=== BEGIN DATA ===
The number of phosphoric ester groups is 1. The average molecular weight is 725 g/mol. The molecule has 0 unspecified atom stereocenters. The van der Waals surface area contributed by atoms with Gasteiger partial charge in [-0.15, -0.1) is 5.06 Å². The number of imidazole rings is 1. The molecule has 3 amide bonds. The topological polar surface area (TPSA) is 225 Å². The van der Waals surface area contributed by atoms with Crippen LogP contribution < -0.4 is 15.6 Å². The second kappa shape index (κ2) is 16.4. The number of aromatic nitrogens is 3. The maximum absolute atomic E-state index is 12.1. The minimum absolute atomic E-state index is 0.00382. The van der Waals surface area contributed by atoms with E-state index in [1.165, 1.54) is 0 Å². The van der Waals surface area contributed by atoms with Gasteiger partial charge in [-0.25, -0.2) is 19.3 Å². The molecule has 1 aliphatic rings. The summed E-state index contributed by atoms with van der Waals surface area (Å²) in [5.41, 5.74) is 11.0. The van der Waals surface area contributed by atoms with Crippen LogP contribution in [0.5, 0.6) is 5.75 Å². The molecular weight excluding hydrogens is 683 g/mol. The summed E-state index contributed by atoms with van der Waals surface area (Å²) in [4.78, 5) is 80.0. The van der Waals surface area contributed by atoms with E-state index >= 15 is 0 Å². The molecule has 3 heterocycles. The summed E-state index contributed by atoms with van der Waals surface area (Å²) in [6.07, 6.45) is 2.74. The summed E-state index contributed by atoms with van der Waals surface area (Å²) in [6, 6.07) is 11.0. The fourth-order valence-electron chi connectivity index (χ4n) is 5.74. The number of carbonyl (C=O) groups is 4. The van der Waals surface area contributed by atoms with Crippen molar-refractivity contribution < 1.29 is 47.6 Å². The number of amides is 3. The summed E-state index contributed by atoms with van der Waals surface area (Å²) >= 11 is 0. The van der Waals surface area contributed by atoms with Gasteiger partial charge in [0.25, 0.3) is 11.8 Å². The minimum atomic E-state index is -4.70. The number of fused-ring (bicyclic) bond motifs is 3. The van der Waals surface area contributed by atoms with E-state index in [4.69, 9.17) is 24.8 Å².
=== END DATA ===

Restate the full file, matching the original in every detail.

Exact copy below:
The number of phosphoric ester groups is 1. The average molecular weight is 725 g/mol. The molecule has 0 unspecified atom stereocenters. The van der Waals surface area contributed by atoms with Gasteiger partial charge in [-0.15, -0.1) is 5.06 Å². The number of imidazole rings is 1. The molecule has 3 amide bonds. The topological polar surface area (TPSA) is 225 Å². The van der Waals surface area contributed by atoms with Crippen LogP contribution < -0.4 is 15.6 Å². The second kappa shape index (κ2) is 16.4. The number of aromatic nitrogens is 3. The maximum absolute atomic E-state index is 12.1. The minimum absolute atomic E-state index is 0.00382. The van der Waals surface area contributed by atoms with E-state index in [1.165, 1.54) is 0 Å². The van der Waals surface area contributed by atoms with Gasteiger partial charge in [-0.25, -0.2) is 19.3 Å². The molecule has 1 aliphatic rings. The summed E-state index contributed by atoms with van der Waals surface area (Å²) in [5.41, 5.74) is 11.0. The van der Waals surface area contributed by atoms with Crippen LogP contribution in [0.5, 0.6) is 5.75 Å². The molecular weight excluding hydrogens is 683 g/mol. The summed E-state index contributed by atoms with van der Waals surface area (Å²) in [4.78, 5) is 80.0. The van der Waals surface area contributed by atoms with E-state index >= 15 is 0 Å². The molecule has 3 heterocycles. The summed E-state index contributed by atoms with van der Waals surface area (Å²) in [6.07, 6.45) is 2.74. The summed E-state index contributed by atoms with van der Waals surface area (Å²) in [6, 6.07) is 11.0. The fourth-order valence-electron chi connectivity index (χ4n) is 5.74. The number of carbonyl (C=O) groups is 4. The van der Waals surface area contributed by atoms with Crippen molar-refractivity contribution < 1.29 is 47.6 Å². The number of amides is 3. The summed E-state index contributed by atoms with van der Waals surface area (Å²) >= 11 is 0. The van der Waals surface area contributed by atoms with Gasteiger partial charge in [0.25, 0.3) is 11.8 Å². The minimum atomic E-state index is -4.70. The number of fused-ring (bicyclic) bond motifs is 3. The van der Waals surface area contributed by atoms with E-state index in [4.69, 9.17) is 24.8 Å².